A few months after we married, I was at home one day working on my car. I needed something from the store in order to finish what I had been doing. So, I got in my car, went to the store and about 45 minutes later returned. When I got back, Charlotte said, “Where have you been? I was looking for you and you were gone.” I explained to her that I had gone to the store. Now I was pretty clueless. I had not said anything to her before leaving. I just left. After all, that is the way I did it when I was single. Of course, in my immaturity I defended myself. However, I knew she was right. Being married meant that I didn’t just look out for myself but for her as well.
We have now been married a long time. I really like this season of our marriage–a lot!
However, I would never want to leave the impression that marriage is easy or that somehow it just all works out. Unless a couple is intentional about their commitment and their love toward one another, marriage can become derailed. It can become boring, stale, and lifeless. In fact, if you listen closely to some people, you might wonder if anyone’s marriage really works.
Yet, marriage doesn’t have to be this way.
Sometimes a couple will be busy with life and give little attention to either their marriage or what might be happening inside them individually. In fact, a couple can get blindsided. Several years ago, I read an article by Ginger Kolbaba entitled, “Surviving Temptation Island.” One story in particular got my attention:
About seven years ago, before I was married, I was performing in a play opposite a married man who’d recently become a first-time father. He and I got along famously. We joked, worked hard, had intelligent conversations about culture, faith, politics. I didn’t realize I was “fulfilling” a need he felt wasn’t being met at home by a wife who was a first-time mom grappling with all the insecurities and stress motherhood includes. I was simply trying to make our working environment enjoyable.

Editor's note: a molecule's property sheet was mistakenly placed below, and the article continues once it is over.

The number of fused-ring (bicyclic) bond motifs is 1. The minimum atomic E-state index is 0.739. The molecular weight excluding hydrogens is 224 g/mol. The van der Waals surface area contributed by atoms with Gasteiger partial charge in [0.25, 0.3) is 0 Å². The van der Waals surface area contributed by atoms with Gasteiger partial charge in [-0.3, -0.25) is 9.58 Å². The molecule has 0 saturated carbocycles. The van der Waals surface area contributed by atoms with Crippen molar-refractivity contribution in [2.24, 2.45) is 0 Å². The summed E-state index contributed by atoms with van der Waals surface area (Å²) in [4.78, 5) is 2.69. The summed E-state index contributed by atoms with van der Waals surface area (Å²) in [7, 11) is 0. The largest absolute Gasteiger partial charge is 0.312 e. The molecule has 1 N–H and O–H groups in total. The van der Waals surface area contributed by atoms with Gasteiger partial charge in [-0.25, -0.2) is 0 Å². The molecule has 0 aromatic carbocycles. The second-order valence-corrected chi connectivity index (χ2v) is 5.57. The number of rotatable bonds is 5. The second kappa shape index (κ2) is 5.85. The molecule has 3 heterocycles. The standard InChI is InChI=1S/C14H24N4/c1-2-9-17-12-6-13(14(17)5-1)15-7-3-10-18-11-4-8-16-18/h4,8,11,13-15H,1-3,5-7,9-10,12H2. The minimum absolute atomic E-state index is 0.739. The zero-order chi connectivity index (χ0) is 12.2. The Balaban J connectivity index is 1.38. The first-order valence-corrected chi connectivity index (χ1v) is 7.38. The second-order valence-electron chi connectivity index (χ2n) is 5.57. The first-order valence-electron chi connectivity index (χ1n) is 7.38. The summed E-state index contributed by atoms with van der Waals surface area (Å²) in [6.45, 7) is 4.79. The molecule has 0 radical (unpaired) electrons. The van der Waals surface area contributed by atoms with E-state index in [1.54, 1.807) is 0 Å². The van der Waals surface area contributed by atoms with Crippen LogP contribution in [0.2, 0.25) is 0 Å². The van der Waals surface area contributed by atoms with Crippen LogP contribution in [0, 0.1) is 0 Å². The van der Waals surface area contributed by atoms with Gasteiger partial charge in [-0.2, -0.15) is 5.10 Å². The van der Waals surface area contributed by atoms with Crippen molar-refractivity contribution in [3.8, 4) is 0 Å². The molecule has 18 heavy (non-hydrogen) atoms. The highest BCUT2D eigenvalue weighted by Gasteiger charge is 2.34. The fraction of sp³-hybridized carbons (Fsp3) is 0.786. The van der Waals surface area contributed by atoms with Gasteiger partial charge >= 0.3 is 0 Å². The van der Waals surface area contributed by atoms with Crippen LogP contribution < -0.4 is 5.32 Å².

One evening he turned to me and said, “You know, if my marriage doesn’t work out, we should get together.”
I was stunned and ashamed. I knew I had to change the direction of that relationship—fast. In that situation, I wasn’t able to run physically. But I sure changed my tone in a hurry. I apologized for my unintentional misleading, and told him his first priority was to his wife and child—not to the theatre or the people there. Then I stayed as far away from him as possible. I learned a hard lesson in setting appropriate boundaries within a relationship.
Do marriages still work?
Yes, but first consider what a marriage really is:
1. Marriage is not just you and me. That is, we are not just two individuals who share the same last name and live in the same house. It is very easy to turn marriage into something me-centered. What am I getting out of this? What about me?
2. Marriage is not just us. I wonder about the couple who says, “We do everything together.” I wonder about the marriage where one person takes over the conversation and constantly talks about how we feel while the spouse typically remains silent. Marriage is not becoming a blob where each person loses any sense of individual identity.
3. Marriage is about you, me, and us. While married people have their own identities, they are committed to protecting, nurturing, and cherishing the “us.”
What is one of the most important things you have learned about marriage, either from your own experience or from observing others?